Falling down is part of our everyday life. People lose their balance all the time, not only in Aikido practice: It may happen while walking in the street, riding a bicycle and everywhere. Instead of being afraid of falling, in place of the "falling" being "a scary incident", "the end of the word", one can practice falling in lab conditions and learn how to fall correctly. Then, if it happens and one might experience a fall in "real life", that will be a familiar event and one may know that it is possible to stand up straight away. The majority of adult trainees that start Aikido, had not rolled since their childhood, and find rolling somewhat disturbing. First of all it is about losing one's balance, and even loss of control!! And we all want to always be in control.
With practice, rolling becomes more of a routine, where we learn the limits of our balance, and when we lose balance, we simply roll. We learn to encounter the ground smoothly without being injured. The loss of balance and the following fall become- something familiar.
In my opinion, a similar concept is applicable when educating children. One of the greatest assets one can give to a child is the understanding that error is permitted. It is allowed to stumble. They have to be taught that everyone makes mistakes, and falling down is part of life. The most important thing is to fall correctly without being injured, and then get up again, stand on ones feet and continue onwards. One must not get stuck in his fall.
In one of my talks with a Dojo member, he mentioned that the level of "not being afraid from rolling" is a good one, but a higher level is the one of "enjoying the fall". He added "Any way you fall, so instead of stiffening (and getting hurt), it is better to accept the fact of falling down, try to remain soft, and try to enjoy the act of falling. If I succeed, I can exit of the fall in any direction I choose, all the options are open to me".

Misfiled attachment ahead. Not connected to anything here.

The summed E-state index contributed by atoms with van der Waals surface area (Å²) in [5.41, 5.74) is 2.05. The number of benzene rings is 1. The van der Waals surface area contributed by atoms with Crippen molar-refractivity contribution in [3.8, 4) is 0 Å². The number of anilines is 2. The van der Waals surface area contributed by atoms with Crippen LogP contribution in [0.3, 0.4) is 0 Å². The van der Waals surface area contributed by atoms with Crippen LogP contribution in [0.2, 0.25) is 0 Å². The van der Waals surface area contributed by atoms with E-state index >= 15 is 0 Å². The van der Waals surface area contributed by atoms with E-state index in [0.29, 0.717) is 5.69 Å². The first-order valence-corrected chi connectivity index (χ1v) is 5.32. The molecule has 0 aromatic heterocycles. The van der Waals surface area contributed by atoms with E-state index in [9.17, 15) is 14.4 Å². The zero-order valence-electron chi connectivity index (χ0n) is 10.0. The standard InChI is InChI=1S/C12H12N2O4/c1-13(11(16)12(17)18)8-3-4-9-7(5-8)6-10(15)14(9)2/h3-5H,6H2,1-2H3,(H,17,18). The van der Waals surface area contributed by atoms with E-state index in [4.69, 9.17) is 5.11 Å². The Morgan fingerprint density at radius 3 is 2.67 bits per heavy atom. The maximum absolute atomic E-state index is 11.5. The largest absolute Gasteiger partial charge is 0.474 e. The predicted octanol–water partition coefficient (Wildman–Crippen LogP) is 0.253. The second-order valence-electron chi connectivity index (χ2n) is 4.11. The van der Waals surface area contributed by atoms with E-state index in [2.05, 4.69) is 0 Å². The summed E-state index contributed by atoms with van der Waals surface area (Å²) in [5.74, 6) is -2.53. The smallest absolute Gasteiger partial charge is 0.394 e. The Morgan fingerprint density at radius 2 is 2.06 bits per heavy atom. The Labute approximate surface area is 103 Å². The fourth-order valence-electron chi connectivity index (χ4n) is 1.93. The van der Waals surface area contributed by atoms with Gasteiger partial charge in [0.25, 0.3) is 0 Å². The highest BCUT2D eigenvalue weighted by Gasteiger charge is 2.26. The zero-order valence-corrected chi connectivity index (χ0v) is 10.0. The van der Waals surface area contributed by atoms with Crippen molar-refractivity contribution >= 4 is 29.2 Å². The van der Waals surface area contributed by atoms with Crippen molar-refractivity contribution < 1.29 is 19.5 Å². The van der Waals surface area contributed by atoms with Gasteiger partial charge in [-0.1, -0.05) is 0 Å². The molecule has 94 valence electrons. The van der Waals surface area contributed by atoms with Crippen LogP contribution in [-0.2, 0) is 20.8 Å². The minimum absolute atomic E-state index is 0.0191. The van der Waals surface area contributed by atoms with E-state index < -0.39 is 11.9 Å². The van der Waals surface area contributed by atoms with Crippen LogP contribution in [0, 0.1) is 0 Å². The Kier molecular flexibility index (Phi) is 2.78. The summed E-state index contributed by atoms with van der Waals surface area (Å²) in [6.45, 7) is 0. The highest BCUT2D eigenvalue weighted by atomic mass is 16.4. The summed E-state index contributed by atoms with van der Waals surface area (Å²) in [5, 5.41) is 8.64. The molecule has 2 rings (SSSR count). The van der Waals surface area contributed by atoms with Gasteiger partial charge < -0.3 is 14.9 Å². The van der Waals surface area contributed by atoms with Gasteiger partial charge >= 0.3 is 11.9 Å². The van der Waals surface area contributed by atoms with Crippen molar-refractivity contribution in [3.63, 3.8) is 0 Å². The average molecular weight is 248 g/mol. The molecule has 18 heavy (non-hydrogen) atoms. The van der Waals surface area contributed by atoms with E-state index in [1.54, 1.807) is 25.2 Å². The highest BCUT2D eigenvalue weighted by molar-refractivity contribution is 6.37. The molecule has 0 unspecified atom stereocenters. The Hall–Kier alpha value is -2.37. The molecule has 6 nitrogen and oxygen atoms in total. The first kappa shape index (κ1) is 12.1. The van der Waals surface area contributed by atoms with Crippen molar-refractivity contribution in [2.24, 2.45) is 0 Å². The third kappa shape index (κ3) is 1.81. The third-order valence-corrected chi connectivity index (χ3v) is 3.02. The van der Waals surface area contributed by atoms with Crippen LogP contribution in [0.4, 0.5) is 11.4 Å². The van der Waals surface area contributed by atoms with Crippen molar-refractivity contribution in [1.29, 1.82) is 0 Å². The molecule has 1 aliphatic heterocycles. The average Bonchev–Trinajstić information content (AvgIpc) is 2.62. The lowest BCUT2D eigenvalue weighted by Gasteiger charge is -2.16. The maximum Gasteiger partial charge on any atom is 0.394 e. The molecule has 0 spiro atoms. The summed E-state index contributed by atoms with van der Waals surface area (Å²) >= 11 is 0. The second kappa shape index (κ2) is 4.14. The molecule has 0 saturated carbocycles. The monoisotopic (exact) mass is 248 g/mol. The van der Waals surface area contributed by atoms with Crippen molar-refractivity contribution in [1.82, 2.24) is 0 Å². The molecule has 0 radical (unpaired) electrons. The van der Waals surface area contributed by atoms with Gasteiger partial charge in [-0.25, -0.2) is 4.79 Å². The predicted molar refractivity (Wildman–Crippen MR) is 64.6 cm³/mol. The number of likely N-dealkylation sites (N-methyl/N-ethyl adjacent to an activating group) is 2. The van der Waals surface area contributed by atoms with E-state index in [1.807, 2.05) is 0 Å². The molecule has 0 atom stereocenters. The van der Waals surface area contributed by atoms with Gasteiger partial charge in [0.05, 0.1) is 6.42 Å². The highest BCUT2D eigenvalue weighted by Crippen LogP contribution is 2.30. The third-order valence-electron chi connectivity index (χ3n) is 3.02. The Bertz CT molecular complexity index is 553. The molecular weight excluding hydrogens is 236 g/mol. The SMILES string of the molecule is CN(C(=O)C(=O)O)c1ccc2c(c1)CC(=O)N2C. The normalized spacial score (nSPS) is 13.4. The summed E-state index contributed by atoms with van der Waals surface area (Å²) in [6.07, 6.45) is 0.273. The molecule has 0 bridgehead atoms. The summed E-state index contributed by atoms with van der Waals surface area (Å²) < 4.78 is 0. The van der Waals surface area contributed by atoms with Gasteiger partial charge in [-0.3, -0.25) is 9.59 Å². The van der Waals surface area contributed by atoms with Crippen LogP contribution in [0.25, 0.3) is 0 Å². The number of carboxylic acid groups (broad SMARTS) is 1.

The basic principle of "practicing loss of balance situations" is good and important: To children, adults and more mature grown-ups. It is common knowledge that a fall of an elderly person might be disastrous. Sometimes an active and energetic person becomes handicapped and even worse. I believe that some injuries come out of fear. Practicing falling down is an excellent way to be freed from the fear, that sometimes is what brings us the tragedy ("I got what I was afraid of"). In Aikido, instead of being afraid of falling down, we understand that this is part of life, and we try to do it right.
Some important points in practicing falling:
- Practice situations of losing our balance and know our balance limitations.
- During the fall, to protect the most important parts: Head, neck and spine.
- To recruit the energy of the fall, and use the same energy to get up straight away. It is important to get up immediately. Do not get stuck in the fall.
- After getting up, turn around and find out what had caused the fall.
All these points, that are relevant to Aikido "falls", can be translated to everyday life, and instead of talking about the "physical fall" one can talk about "falling in business" or "mistakes" or "falls" in any other area of our lives.שתף בפייסבוק